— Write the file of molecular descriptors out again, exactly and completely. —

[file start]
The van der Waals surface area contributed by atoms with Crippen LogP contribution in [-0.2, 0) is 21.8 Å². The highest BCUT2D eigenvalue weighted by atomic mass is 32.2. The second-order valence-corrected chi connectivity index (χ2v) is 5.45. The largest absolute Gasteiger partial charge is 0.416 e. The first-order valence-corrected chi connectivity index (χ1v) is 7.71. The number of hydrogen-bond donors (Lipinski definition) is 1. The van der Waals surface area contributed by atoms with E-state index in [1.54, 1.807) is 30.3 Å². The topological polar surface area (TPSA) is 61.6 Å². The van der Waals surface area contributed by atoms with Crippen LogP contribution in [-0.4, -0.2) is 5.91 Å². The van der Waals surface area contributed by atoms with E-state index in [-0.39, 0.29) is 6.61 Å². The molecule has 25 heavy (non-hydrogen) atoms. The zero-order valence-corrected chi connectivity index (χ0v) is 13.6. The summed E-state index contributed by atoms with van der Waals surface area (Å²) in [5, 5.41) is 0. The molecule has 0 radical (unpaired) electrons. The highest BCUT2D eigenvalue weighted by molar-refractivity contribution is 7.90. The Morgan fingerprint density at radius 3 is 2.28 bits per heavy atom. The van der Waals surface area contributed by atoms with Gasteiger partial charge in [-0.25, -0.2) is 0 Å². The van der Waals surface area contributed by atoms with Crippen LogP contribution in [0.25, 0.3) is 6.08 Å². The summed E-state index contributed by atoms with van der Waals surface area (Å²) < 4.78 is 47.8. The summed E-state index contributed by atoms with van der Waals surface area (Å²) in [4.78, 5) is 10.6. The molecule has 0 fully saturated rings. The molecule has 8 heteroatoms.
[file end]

The van der Waals surface area contributed by atoms with Crippen LogP contribution in [-0.2, 0) is 21.8 Å². The highest BCUT2D eigenvalue weighted by atomic mass is 32.2. The second-order valence-corrected chi connectivity index (χ2v) is 5.45. The largest absolute Gasteiger partial charge is 0.416 e. The first-order valence-corrected chi connectivity index (χ1v) is 7.71. The number of hydrogen-bond donors (Lipinski definition) is 1. The van der Waals surface area contributed by atoms with E-state index in [1.54, 1.807) is 30.3 Å². The topological polar surface area (TPSA) is 61.6 Å². The van der Waals surface area contributed by atoms with Crippen LogP contribution in [-0.4, -0.2) is 5.91 Å². The van der Waals surface area contributed by atoms with E-state index in [-0.39, 0.29) is 6.61 Å². The molecule has 25 heavy (non-hydrogen) atoms. The zero-order valence-corrected chi connectivity index (χ0v) is 13.6. The summed E-state index contributed by atoms with van der Waals surface area (Å²) in [5, 5.41) is 0. The molecule has 0 radical (unpaired) electrons. The highest BCUT2D eigenvalue weighted by molar-refractivity contribution is 7.90. The Morgan fingerprint density at radius 3 is 2.28 bits per heavy atom. The van der Waals surface area contributed by atoms with Gasteiger partial charge in [-0.25, -0.2) is 0 Å². The van der Waals surface area contributed by atoms with Crippen LogP contribution in [0.25, 0.3) is 6.08 Å². The summed E-state index contributed by atoms with van der Waals surface area (Å²) < 4.78 is 47.8. The summed E-state index contributed by atoms with van der Waals surface area (Å²) in [4.78, 5) is 10.6. The molecule has 0 fully saturated rings. The molecule has 8 heteroatoms.